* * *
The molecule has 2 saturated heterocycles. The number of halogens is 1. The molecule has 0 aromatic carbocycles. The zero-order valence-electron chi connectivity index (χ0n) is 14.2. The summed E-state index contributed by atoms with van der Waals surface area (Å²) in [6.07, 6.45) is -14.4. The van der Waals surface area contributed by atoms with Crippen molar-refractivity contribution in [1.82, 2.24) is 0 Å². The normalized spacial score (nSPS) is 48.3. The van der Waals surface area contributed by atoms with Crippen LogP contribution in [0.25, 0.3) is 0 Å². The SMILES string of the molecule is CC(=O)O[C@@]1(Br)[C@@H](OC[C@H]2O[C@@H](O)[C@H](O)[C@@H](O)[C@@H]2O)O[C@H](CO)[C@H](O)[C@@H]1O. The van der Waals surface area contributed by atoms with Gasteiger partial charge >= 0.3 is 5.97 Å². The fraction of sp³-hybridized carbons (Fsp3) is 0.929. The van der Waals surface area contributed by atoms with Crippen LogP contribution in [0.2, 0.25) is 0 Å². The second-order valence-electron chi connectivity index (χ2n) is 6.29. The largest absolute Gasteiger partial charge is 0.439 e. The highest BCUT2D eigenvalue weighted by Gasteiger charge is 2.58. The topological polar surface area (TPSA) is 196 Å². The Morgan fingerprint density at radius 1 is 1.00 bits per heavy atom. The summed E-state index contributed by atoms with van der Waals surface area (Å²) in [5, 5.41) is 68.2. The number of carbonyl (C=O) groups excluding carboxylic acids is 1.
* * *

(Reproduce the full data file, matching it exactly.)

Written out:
The molecule has 2 saturated heterocycles. The number of halogens is 1. The molecule has 0 aromatic carbocycles. The zero-order valence-electron chi connectivity index (χ0n) is 14.2. The summed E-state index contributed by atoms with van der Waals surface area (Å²) in [6.07, 6.45) is -14.4. The van der Waals surface area contributed by atoms with Crippen molar-refractivity contribution in [1.82, 2.24) is 0 Å². The normalized spacial score (nSPS) is 48.3. The van der Waals surface area contributed by atoms with Crippen LogP contribution in [0.25, 0.3) is 0 Å². The SMILES string of the molecule is CC(=O)O[C@@]1(Br)[C@@H](OC[C@H]2O[C@@H](O)[C@H](O)[C@@H](O)[C@@H]2O)O[C@H](CO)[C@H](O)[C@@H]1O. The van der Waals surface area contributed by atoms with Gasteiger partial charge >= 0.3 is 5.97 Å². The fraction of sp³-hybridized carbons (Fsp3) is 0.929. The van der Waals surface area contributed by atoms with Crippen LogP contribution in [0.2, 0.25) is 0 Å². The second-order valence-electron chi connectivity index (χ2n) is 6.29. The largest absolute Gasteiger partial charge is 0.439 e. The highest BCUT2D eigenvalue weighted by Gasteiger charge is 2.58. The topological polar surface area (TPSA) is 196 Å². The Morgan fingerprint density at radius 1 is 1.00 bits per heavy atom. The summed E-state index contributed by atoms with van der Waals surface area (Å²) in [5, 5.41) is 68.2. The number of carbonyl (C=O) groups excluding carboxylic acids is 1.